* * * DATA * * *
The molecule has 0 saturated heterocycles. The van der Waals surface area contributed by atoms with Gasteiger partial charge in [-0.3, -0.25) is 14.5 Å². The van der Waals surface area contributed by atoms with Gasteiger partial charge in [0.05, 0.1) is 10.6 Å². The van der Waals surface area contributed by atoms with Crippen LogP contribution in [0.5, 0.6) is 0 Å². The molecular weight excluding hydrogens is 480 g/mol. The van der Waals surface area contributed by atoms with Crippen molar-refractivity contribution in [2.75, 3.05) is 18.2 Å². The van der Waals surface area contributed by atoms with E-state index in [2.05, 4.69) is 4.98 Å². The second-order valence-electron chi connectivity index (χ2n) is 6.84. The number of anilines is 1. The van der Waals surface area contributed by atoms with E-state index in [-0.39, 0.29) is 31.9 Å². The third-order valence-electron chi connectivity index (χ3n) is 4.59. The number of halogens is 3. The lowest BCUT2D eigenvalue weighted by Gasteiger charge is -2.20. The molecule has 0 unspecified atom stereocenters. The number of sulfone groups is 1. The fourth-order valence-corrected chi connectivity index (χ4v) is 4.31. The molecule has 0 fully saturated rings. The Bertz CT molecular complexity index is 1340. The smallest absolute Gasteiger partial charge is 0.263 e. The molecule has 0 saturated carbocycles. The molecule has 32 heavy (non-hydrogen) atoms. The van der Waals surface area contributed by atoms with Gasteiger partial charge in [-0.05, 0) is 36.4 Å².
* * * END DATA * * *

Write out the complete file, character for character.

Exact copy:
The molecule has 0 saturated heterocycles. The van der Waals surface area contributed by atoms with Gasteiger partial charge in [-0.3, -0.25) is 14.5 Å². The van der Waals surface area contributed by atoms with Gasteiger partial charge in [0.05, 0.1) is 10.6 Å². The van der Waals surface area contributed by atoms with Crippen LogP contribution in [0.5, 0.6) is 0 Å². The molecular weight excluding hydrogens is 480 g/mol. The van der Waals surface area contributed by atoms with Crippen molar-refractivity contribution in [2.75, 3.05) is 18.2 Å². The van der Waals surface area contributed by atoms with E-state index in [2.05, 4.69) is 4.98 Å². The second-order valence-electron chi connectivity index (χ2n) is 6.84. The number of anilines is 1. The van der Waals surface area contributed by atoms with E-state index in [-0.39, 0.29) is 31.9 Å². The third-order valence-electron chi connectivity index (χ3n) is 4.59. The number of halogens is 3. The lowest BCUT2D eigenvalue weighted by Gasteiger charge is -2.20. The molecule has 0 unspecified atom stereocenters. The number of sulfone groups is 1. The fourth-order valence-corrected chi connectivity index (χ4v) is 4.31. The molecule has 0 fully saturated rings. The Bertz CT molecular complexity index is 1340. The smallest absolute Gasteiger partial charge is 0.263 e. The molecule has 0 saturated carbocycles. The molecule has 32 heavy (non-hydrogen) atoms. The van der Waals surface area contributed by atoms with Gasteiger partial charge in [-0.05, 0) is 36.4 Å².